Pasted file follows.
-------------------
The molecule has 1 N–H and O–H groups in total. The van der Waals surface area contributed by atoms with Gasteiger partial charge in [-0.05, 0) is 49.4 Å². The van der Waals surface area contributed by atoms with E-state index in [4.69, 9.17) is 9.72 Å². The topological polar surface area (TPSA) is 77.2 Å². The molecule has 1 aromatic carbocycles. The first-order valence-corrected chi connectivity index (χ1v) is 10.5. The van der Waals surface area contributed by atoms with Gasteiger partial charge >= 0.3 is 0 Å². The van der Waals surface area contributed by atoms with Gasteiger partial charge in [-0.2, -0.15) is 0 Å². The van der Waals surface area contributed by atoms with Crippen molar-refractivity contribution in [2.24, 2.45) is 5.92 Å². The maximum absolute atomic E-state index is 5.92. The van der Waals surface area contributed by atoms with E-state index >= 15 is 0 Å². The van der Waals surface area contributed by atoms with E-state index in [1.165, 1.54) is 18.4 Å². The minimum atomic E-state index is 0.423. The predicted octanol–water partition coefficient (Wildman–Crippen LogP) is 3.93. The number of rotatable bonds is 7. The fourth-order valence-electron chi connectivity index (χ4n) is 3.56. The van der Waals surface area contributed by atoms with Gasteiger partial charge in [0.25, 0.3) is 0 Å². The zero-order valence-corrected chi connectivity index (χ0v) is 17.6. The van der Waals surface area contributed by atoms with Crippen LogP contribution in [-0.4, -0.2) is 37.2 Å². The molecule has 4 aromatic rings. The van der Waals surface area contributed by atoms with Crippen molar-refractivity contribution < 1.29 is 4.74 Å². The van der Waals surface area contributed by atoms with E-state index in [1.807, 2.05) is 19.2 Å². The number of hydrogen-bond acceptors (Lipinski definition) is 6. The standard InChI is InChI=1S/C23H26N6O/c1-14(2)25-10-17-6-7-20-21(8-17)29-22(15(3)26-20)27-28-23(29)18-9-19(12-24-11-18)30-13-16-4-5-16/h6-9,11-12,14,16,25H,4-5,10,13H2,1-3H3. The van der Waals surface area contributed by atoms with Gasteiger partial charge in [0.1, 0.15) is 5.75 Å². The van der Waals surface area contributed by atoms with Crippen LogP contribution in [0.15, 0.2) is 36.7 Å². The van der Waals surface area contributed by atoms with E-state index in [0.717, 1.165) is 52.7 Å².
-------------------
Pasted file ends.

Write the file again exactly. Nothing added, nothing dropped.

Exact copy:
The molecule has 1 N–H and O–H groups in total. The van der Waals surface area contributed by atoms with Gasteiger partial charge in [-0.05, 0) is 49.4 Å². The van der Waals surface area contributed by atoms with E-state index in [4.69, 9.17) is 9.72 Å². The topological polar surface area (TPSA) is 77.2 Å². The molecule has 1 aromatic carbocycles. The first-order valence-corrected chi connectivity index (χ1v) is 10.5. The van der Waals surface area contributed by atoms with Gasteiger partial charge >= 0.3 is 0 Å². The van der Waals surface area contributed by atoms with Gasteiger partial charge in [-0.2, -0.15) is 0 Å². The van der Waals surface area contributed by atoms with Crippen molar-refractivity contribution in [2.24, 2.45) is 5.92 Å². The maximum absolute atomic E-state index is 5.92. The van der Waals surface area contributed by atoms with E-state index >= 15 is 0 Å². The van der Waals surface area contributed by atoms with E-state index in [1.165, 1.54) is 18.4 Å². The minimum atomic E-state index is 0.423. The predicted octanol–water partition coefficient (Wildman–Crippen LogP) is 3.93. The number of rotatable bonds is 7. The fourth-order valence-electron chi connectivity index (χ4n) is 3.56. The van der Waals surface area contributed by atoms with Gasteiger partial charge in [0.25, 0.3) is 0 Å². The zero-order valence-corrected chi connectivity index (χ0v) is 17.6. The van der Waals surface area contributed by atoms with Crippen LogP contribution in [-0.4, -0.2) is 37.2 Å². The molecule has 4 aromatic rings. The van der Waals surface area contributed by atoms with Crippen molar-refractivity contribution < 1.29 is 4.74 Å². The van der Waals surface area contributed by atoms with E-state index in [1.807, 2.05) is 19.2 Å². The number of hydrogen-bond acceptors (Lipinski definition) is 6. The standard InChI is InChI=1S/C23H26N6O/c1-14(2)25-10-17-6-7-20-21(8-17)29-22(15(3)26-20)27-28-23(29)18-9-19(12-24-11-18)30-13-16-4-5-16/h6-9,11-12,14,16,25H,4-5,10,13H2,1-3H3. The van der Waals surface area contributed by atoms with Gasteiger partial charge in [0.1, 0.15) is 5.75 Å². The van der Waals surface area contributed by atoms with Crippen LogP contribution in [0.15, 0.2) is 36.7 Å². The van der Waals surface area contributed by atoms with E-state index in [0.717, 1.165) is 52.7 Å².